The space that surrounds us can have a profound effect on how we think, feel and act. That at least partially explains why we take so many pains to make our homes look, feel and smell in specific ways. It probably goes without saying that the same should hold true when you are setting up the optimal workplace.


Today’s employees generally are involved in numerous projects, some of which they accomplish on their own and others that require partnerships with colleagues. When designing your office layout, be sure to take all modes of work into consideration. If possible, furnish spaces that allow for quiet focus set apart from others in a cubicle or closed room, an open environment where day-to-day jobs can be done, conference rooms with doors that can close when privacy is necessary, a place where presentations to larger audiences can happen and a break area where everyone can relax. In other words, the “one floor plan” model of the past has been usurped by a more task-oriented, diverse construct.


If the products or services you sell fill a particular niche, it makes sense to reflect them in the way you decorate your space. Doing so also means that you need to take your company’s interactional style into consideration. According to a Los Angeles office furniture store, a business that has made a name for itself by designing and developing e-sports games should construct its workspace to reflect a young, high-tech, possibly sci-fi vibe. By contrast, a tax preparation and accounting company’s décor should connote stability, trustworthiness, and attention to detail.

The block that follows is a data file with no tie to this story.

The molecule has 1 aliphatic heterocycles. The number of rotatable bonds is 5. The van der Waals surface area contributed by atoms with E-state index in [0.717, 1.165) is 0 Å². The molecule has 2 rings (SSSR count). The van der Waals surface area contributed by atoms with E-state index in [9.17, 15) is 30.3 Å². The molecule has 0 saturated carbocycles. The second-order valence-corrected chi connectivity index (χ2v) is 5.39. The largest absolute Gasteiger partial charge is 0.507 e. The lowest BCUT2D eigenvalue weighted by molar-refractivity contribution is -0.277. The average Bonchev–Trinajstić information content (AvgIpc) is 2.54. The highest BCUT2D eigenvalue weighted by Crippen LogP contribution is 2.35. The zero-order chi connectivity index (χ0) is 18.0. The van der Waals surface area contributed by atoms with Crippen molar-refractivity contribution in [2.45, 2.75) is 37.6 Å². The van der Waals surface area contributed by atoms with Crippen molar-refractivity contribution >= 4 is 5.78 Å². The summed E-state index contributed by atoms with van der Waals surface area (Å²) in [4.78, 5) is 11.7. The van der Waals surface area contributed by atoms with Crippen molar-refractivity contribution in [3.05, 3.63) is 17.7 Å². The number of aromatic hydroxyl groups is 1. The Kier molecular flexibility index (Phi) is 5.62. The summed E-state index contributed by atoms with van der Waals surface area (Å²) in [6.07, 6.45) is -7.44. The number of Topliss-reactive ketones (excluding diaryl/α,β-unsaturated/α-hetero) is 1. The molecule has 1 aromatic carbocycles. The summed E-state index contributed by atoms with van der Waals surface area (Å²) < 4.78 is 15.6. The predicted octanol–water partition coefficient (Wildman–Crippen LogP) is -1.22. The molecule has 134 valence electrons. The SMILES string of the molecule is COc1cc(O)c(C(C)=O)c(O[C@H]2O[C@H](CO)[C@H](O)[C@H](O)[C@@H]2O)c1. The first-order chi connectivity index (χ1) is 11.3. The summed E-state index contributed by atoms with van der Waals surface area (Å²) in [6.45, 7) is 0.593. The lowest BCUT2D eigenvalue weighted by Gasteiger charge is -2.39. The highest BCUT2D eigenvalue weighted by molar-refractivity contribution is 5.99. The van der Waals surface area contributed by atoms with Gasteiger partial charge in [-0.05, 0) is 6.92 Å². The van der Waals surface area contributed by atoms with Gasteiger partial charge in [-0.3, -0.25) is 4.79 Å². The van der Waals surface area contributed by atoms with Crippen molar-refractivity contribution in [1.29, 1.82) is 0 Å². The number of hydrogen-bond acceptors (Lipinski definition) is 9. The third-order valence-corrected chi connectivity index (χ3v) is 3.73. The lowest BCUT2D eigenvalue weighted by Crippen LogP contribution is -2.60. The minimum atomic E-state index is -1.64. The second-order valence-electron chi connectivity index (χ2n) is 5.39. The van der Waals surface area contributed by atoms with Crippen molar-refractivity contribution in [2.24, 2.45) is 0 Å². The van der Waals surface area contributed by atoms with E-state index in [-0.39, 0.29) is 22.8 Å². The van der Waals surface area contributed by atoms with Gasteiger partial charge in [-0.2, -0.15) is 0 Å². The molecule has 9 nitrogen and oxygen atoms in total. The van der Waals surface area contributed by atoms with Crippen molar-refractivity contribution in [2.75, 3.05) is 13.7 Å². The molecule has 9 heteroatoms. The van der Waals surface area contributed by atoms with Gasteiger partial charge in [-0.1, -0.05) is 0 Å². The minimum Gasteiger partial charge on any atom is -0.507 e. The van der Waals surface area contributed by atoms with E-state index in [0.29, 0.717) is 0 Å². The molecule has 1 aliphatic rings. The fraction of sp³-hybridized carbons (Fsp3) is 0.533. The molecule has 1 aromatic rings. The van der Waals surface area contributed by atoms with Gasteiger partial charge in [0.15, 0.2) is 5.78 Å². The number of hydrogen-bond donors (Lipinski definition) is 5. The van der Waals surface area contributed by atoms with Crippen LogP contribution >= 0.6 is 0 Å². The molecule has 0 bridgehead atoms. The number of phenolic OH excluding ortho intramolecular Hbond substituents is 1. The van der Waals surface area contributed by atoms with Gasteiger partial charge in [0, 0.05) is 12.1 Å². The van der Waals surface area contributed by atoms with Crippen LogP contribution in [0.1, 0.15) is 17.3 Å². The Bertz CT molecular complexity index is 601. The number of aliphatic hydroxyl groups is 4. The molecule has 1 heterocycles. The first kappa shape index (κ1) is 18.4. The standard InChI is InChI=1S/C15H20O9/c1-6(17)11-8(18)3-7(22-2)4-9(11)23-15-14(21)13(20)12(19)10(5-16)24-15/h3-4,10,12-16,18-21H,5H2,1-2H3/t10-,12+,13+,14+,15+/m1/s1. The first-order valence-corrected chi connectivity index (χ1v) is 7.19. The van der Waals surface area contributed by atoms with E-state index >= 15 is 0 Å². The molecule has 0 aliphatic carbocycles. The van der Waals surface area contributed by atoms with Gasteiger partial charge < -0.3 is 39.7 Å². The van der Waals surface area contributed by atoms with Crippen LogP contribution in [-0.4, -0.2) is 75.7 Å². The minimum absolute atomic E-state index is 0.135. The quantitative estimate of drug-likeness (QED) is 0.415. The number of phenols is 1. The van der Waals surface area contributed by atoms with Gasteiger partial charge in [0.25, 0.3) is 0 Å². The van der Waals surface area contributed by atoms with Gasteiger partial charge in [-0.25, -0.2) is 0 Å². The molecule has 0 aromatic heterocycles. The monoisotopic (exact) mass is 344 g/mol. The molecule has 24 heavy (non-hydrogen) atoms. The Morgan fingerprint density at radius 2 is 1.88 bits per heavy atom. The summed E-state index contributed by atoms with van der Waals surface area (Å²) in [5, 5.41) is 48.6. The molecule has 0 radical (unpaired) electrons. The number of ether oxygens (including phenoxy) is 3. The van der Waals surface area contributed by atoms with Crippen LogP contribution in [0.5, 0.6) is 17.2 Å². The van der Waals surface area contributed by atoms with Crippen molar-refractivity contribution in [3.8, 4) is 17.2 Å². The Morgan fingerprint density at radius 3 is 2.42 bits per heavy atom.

The offices that are best set up to maximize employee productivity are successful because they are compatible with the ways employees enjoy doing their jobs. Some jobs are best done in quiet, more solitary environments; other workers are happiest and most efficient when they can move from colleague to colleague, sometimes breaking off into spontaneous workgroups. Before you spend megabucks on fancy desks or other amenities, have a heart-to-heart with your staff. They are the experts on what makes for their most satisfying and stimulating work environment.


No doubt, you anticipate having different, upgraded technology in the coming years. Remaining stuck with what you are currently using simply does not mesh with today’s business ethos. Similarly, what you and your staff want today in terms of your space might be very different from your priorities one or five years from now. Therefore, create an office layout that can be modified as your needs and priorities change.

The workplace you create for yourself and your employees must take two equally important factors into account: the jobs that need to be done and the work styles and priorities of the people tasked to accomplish them. The way you organize and design your site is the physical manifestation of your understanding of these priorities. When you do it right, your conscientiously designed floor plans and décor will create the optimal environment for accomplishing the myriad of priorities you address each day.